Growing Each Day by Rabbi Abraham J. Twerski

Iyar 3
View Archives

Where can I go that I will be away from Your spirit, and where can I flee from You? (Psalms 139:7).

The Psalmist goes on to say that there is no escaping from God because He is present everywhere and knows everything. The Psalmist then concludes: "Search me, O God, and know that which is in my heart" (ibid. 23). Once we realize that God is omniscient, we must abandon all efforts to escape or to hide from Him, since they are futile, and instead open ourselves up to Him.

Just as this concept applies to people's relationship to God, it is equally true of people's relationship to themselves. We cannot escape from ourselves, regardless of what techniques we may employ. We cannot run away to the next neighborhood, nor the next country, nor throw ourselves into our work. We cannot use alcohol or drugs to escape. We cannot even conceal ourselves with denial, repression, and other means of psychological self-deception. Ultimately, we must confront ourselves. It is therefore only logical to cease and desist from these futile efforts and submit ourselves to a thorough journey to self-awareness. Let us say to ourselves: "Search me and know my heart."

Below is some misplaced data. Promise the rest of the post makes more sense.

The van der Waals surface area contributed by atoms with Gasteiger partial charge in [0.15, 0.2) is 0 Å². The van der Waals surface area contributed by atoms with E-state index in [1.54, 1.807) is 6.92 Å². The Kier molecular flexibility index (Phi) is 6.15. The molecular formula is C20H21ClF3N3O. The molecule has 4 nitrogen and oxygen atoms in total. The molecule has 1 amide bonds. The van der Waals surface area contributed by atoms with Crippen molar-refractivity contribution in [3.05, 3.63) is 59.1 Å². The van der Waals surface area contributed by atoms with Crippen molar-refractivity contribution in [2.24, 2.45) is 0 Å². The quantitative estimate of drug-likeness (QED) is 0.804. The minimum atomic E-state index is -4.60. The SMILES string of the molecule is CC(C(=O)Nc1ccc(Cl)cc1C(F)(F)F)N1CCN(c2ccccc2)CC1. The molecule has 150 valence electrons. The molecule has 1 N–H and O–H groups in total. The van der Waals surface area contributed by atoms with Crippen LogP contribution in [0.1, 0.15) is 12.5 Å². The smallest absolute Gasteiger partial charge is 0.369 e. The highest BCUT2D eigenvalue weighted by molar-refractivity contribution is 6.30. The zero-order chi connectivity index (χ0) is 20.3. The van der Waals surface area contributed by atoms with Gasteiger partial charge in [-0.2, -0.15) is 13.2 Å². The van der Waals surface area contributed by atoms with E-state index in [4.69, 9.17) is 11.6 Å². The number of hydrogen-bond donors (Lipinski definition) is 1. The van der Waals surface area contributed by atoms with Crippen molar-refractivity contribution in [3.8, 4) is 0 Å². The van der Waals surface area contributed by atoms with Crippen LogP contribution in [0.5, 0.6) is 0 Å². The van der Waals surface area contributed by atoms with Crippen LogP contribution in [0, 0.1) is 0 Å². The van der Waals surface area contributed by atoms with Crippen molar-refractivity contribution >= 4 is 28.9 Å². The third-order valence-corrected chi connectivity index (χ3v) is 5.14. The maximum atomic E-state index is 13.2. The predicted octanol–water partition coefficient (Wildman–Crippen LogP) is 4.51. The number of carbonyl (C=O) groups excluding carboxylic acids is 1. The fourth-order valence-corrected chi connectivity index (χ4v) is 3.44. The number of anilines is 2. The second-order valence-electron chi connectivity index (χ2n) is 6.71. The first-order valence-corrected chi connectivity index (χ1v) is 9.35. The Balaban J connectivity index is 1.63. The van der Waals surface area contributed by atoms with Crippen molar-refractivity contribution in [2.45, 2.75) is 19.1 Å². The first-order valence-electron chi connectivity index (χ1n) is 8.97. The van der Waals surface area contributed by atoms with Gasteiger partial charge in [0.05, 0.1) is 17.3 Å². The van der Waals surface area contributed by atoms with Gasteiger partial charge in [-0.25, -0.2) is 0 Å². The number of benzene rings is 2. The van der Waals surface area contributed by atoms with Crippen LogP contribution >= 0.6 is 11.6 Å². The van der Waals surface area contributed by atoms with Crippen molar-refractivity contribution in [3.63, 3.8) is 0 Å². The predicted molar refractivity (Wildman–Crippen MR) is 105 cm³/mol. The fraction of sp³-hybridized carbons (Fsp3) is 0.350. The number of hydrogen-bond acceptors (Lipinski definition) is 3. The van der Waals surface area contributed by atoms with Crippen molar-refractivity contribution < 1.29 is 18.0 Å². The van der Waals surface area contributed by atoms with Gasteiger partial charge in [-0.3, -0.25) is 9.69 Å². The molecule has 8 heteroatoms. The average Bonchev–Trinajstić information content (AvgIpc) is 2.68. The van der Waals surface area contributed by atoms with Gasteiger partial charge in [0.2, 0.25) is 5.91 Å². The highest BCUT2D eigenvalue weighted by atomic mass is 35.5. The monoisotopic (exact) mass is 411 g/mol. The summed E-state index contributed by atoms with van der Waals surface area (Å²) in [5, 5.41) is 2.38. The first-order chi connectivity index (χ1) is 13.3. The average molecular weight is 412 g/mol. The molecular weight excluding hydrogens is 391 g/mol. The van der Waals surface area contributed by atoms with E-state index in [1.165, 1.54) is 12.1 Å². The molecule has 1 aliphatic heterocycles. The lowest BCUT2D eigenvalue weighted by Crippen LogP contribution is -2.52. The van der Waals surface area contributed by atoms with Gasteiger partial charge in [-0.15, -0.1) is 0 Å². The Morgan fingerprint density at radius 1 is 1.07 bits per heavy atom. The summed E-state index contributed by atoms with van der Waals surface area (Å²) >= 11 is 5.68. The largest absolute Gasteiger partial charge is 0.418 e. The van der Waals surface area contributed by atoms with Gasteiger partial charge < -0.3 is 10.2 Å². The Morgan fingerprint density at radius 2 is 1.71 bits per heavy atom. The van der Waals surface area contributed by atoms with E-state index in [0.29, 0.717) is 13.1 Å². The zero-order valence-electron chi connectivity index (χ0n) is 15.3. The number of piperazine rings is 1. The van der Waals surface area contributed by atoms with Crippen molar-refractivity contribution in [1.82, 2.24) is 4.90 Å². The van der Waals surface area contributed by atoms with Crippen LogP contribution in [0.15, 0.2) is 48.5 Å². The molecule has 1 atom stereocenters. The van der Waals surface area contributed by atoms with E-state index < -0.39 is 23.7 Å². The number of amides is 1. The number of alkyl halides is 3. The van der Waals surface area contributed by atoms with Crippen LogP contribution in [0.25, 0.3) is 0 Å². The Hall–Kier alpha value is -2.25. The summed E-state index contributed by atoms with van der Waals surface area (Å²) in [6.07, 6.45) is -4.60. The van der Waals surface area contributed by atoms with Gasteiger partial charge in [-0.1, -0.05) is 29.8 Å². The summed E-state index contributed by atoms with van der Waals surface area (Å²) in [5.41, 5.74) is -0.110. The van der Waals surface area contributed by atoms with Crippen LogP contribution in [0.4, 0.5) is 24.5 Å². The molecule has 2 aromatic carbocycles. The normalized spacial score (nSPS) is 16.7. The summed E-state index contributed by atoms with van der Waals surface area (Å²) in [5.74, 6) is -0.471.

Facing ourselves may not be easy. Doing a thorough moral inventory may force us to look at parts of ourselves that we might prefer to disown. However, adjusting to reality requires a thorough self-knowledge. We can only adjust effectively to reality if we have not distorted it.

Today I shall...

try to realize that optimum living can only be with a valid self-awareness.

With stories and insights, Rabbi Twerski's new book Twerski on Machzor makes Rosh Hashanah prayers more meaningful. Click here to order...

 

Submit Your Comment:

  • Display my name?

  • Your email address is kept private. Our editor needs it in case we have a question about your comment.

  • * required field 2000
Submit Comment
stub

Receive the Aish.com Daily Features Email

Sign up to our Daily Email Jewsletter.

Our privacy policy